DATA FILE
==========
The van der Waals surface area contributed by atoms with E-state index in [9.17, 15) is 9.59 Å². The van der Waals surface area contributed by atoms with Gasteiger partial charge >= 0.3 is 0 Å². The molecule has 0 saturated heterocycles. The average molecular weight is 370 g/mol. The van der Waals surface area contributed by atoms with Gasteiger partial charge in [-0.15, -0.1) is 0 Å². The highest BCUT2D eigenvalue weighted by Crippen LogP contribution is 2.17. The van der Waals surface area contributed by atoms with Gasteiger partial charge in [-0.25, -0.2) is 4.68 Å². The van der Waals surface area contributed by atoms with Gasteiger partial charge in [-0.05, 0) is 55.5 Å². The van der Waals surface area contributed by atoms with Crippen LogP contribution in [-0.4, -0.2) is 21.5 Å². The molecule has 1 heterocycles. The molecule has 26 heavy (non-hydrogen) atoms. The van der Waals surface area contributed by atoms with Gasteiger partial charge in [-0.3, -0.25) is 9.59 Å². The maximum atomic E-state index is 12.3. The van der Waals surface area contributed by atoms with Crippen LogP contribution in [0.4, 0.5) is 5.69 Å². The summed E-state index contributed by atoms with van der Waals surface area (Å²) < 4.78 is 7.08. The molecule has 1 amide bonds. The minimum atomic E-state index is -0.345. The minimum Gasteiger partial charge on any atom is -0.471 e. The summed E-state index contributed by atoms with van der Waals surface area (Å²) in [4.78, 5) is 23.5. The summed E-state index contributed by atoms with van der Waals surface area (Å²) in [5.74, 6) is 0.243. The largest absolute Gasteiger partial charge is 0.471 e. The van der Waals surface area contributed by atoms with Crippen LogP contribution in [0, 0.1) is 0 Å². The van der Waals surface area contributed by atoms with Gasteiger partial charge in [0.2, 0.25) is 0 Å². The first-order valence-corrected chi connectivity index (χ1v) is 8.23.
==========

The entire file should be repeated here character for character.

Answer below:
The van der Waals surface area contributed by atoms with E-state index in [9.17, 15) is 9.59 Å². The van der Waals surface area contributed by atoms with Gasteiger partial charge >= 0.3 is 0 Å². The molecule has 0 saturated heterocycles. The average molecular weight is 370 g/mol. The van der Waals surface area contributed by atoms with Gasteiger partial charge in [-0.15, -0.1) is 0 Å². The highest BCUT2D eigenvalue weighted by Crippen LogP contribution is 2.17. The van der Waals surface area contributed by atoms with Gasteiger partial charge in [-0.25, -0.2) is 4.68 Å². The van der Waals surface area contributed by atoms with Gasteiger partial charge in [-0.05, 0) is 55.5 Å². The van der Waals surface area contributed by atoms with Crippen LogP contribution in [-0.4, -0.2) is 21.5 Å². The molecule has 1 heterocycles. The molecule has 26 heavy (non-hydrogen) atoms. The van der Waals surface area contributed by atoms with Gasteiger partial charge in [-0.3, -0.25) is 9.59 Å². The maximum atomic E-state index is 12.3. The van der Waals surface area contributed by atoms with Crippen LogP contribution in [0.4, 0.5) is 5.69 Å². The summed E-state index contributed by atoms with van der Waals surface area (Å²) < 4.78 is 7.08. The molecule has 1 amide bonds. The minimum atomic E-state index is -0.345. The minimum Gasteiger partial charge on any atom is -0.471 e. The summed E-state index contributed by atoms with van der Waals surface area (Å²) in [4.78, 5) is 23.5. The summed E-state index contributed by atoms with van der Waals surface area (Å²) in [5.74, 6) is 0.243. The largest absolute Gasteiger partial charge is 0.471 e. The van der Waals surface area contributed by atoms with Crippen LogP contribution in [0, 0.1) is 0 Å². The van der Waals surface area contributed by atoms with Gasteiger partial charge in [0.2, 0.25) is 0 Å². The first-order valence-corrected chi connectivity index (χ1v) is 8.23.